A separated spouse can still take advantage of health insurance coverage from the other’s employment, and they can jointly file taxes, leading to potential benefits. It also allows couples to retain marital status to claim Social Security and military benefits, which require at least 10 years of marriage.

What is a Separation Agreement?

A Separation Agreement is a binding legal document encompassing all the issues you and your spouse must address if you continue living separately. A Separation Agreement does not end your marriage but merely sets out your rights and obligations as two parties living apart.

A Separation Agreement should include information such as:

  • How you intend to divide your property;
  • Support obligations for spouses and children;
  • How you intend to educate your children;
  • A parenting plan including division of custody; and
  • Any other matters you and your spouse deem necessary.

Our separation lawyers in Calgary would recommend including as many foreseeable issues in the Separation Agreement as possible to help avoid any bumps down the road.

What are the financial responsibilities of a separation?

A legal separation places your marriage in a state of suspension. It usually entails both partners relocating to separate residences and beginning to lead independent lives. However, it is possible to be separated and living in one household. Should this be the case, the parties will need to show that they were no longer living as a couple but instead, independently. This can be proven by how they ate meals, divided finances, presented themselves to friends and family and the division of labor in the home.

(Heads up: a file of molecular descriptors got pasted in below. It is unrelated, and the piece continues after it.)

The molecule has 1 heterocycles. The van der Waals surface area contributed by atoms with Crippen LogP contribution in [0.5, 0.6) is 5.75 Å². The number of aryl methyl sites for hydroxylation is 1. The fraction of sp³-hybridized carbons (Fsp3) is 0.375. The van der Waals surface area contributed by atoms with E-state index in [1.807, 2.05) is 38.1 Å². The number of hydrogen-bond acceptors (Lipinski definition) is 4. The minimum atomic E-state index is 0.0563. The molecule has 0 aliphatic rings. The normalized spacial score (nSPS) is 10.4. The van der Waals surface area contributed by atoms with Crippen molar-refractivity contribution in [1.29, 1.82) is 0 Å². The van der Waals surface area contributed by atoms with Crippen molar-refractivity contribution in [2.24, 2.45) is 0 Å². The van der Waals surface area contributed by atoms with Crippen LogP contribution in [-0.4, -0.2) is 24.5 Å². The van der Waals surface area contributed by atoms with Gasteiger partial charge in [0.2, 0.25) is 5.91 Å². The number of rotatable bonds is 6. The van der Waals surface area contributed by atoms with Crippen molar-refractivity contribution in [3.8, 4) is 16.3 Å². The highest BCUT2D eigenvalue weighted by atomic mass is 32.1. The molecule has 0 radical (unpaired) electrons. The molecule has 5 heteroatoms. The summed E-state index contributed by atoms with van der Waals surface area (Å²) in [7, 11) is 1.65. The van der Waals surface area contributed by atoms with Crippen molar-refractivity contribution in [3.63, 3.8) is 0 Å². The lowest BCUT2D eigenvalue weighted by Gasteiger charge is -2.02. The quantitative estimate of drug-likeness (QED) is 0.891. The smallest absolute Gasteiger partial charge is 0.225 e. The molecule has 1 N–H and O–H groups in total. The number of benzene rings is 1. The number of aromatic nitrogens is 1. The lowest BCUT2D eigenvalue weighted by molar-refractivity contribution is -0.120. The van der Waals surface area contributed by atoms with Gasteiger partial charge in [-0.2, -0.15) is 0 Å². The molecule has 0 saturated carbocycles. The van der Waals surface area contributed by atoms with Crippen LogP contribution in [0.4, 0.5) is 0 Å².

What are the legal implications of separation in Canada?

In Alberta, no official Court proceedings are needed to make a separation legal or official. This differs from the United States and what you may have seen on television. In Canada, there is no trial separation vs. legal separation. Couples who choose to separate can do so at their will without involving the Court.

However, if you do not file for divorce, you and your spouse will remain legally married. During a separation, there is still a legal obligation to support each other and any children of the marriage. If you wish to outline terms of the separation to include division of property, child support, spousal support, parenting, child custody etc., you can sign a Separation Agreement.

In what situation would divorce be a more appropriate choice than separation?

Divorce may be favoured in certain circumstances.

If a legal separation provides no financial advantage and you’re certain about ending your marriage, opting for a divorce saves time and money by avoiding two legal processes. If you plan on remarrying, a divorce is necessary, as you cannot legally remarry while still married. Divorce also completely severs ties, eliminating mutual decision-making in medical or financial

Both legal separation and divorce have unique attributes, and a divorce lawyer can best guide you on the suitable choice for your situation.

Do I need a lawyer to separate from my spouse?

You could start your separation without a divorce lawyer, but you would likely benefit from legal advice during the process. Once both of you sign the Separation Agreement, it becomes a legally binding contract. Should a dispute about its terms arise, the Court will consider its terms binding. It is also important to note that in Alberta, a Separation Agreement must be signed in the presence of a lawyer who must provided independent legal advice.

As a result, your separation will require you to make decisions that have a lasting effect. It’s best to ask a divorce lawyer for advice to protect your future best interests.

If you are considering separation and wish to have a Separation Agreement drawn up, we recommend consulting a divorce lawyer. A lawyer will ensure your Separation Agreement is legally binding, includes all relevant clauses, and will advocate for fairness on your behalf.

Connect with us to set up an initial consultation today.

How a common-law separation lawyer can help

At Jones Divorce and Family Law we understand the unique challenges associated with a common law separation. We know the nuances of the law and the distinctive factors to focus on in order to help you reach a favourable resolution.